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Maize fields are a potential sink for an outbreaking mirid bug pest in Chinese Bt-cotton agricultural landscapes

Jiao, Zhenbiao, Jaworski, Coline C., Lu, Yanhui, Ye, Lefu, Wu, Kongming, Desneux, Nicolas
Agriculture, ecosystems & environment 2019 v.279 pp. 122-129
Bacillus thuringiensis, C3 plants, C4 plants, adults, agricultural land, arthropod pests, carbon, corn, cotton, diet, fecundity, harvesting, integrated pest management, juveniles, natural enemies, phenology, specialty crops, stable isotopes, styles (flowers), survival rate, transgenic plants, China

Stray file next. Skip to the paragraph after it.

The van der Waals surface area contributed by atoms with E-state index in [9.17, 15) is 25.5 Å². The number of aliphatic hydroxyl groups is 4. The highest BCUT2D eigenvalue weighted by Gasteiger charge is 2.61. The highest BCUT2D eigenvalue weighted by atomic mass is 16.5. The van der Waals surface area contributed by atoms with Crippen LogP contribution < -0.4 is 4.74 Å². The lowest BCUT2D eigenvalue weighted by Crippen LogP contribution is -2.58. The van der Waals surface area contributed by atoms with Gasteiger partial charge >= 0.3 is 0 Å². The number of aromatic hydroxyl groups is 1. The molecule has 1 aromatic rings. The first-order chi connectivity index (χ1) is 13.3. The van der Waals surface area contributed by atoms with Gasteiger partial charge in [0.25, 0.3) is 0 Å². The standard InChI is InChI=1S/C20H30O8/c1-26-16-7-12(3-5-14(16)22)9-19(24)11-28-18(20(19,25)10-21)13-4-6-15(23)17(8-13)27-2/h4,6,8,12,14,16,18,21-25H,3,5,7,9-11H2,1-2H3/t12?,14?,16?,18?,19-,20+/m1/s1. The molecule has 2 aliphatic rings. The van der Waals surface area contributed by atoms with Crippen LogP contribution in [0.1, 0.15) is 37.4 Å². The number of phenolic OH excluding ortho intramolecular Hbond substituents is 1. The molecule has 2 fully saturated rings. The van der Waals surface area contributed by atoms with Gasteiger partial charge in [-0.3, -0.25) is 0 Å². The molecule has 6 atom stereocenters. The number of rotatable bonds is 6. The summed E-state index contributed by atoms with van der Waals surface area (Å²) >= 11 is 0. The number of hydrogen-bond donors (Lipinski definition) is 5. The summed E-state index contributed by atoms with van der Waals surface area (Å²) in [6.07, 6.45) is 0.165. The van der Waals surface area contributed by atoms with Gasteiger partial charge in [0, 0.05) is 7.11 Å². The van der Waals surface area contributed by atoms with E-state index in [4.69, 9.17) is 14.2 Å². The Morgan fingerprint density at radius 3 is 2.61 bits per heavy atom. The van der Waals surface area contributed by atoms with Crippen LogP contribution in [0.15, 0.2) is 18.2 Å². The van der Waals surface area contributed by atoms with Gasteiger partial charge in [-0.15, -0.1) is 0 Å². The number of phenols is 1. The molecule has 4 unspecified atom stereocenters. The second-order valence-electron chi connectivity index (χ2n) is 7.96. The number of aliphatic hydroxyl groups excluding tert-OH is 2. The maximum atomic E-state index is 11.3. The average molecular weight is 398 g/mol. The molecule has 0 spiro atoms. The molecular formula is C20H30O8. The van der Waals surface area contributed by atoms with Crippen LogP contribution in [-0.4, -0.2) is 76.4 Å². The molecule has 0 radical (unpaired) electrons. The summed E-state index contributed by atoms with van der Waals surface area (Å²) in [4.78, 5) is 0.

Agricultural landscapes are fast-changing systems due to crop planting and harvesting. These events strongly influence movements of arthropod pests and their natural enemies, yet they are insufficiently considered to implement informed pest management strategies. In China, the adoption of Bt-cotton crops at very large scales has given rise to the recent pest status of mirid bugs such as Apolygus lucorum in cotton fields. In this study we relied on carbon 13 stable isotope analysis to estimate the dispersal of A. lucorum in the Bt-cotton agricultural landscape, composed of a mosaic of cotton and maize and other minor crops. We showed that a diet on C3-plants including cotton induced a significantly different signature than the C4-plant maize. Based on δ13C ratios, we showed that more than 75% of mirid bugs caught in maize fields did not originate in situ, since they had a C3-diet and therefore most likely dispersed from neighbouring cotton fields. Conversely, less than 10% of mirid bugs in cotton fields had a diet on C4-plants, so the vast majority of them did not disperse from maize fields but instead likely stayed in cotton fields. We also observed a delayed establishment of A. lucorum populations in maize fields compared to cotton fields, likely due to host phenology. Indeed we showed in laboratory that juveniles’ survival rate and adults’ fecundity are high on maize silk and grain only, whose resources are available in the field shortly before harvest. Unidirectional movements of mirids from cotton to maize associated with poor developmental success on maize highlight the high potential of maize fields to act as a sink for A. lucorum mirid bug pests. This could be wisely implemented in IPM programs to enhance the management of mirid bug population outbreaks in cotton fields and reduce yield loss on cotton.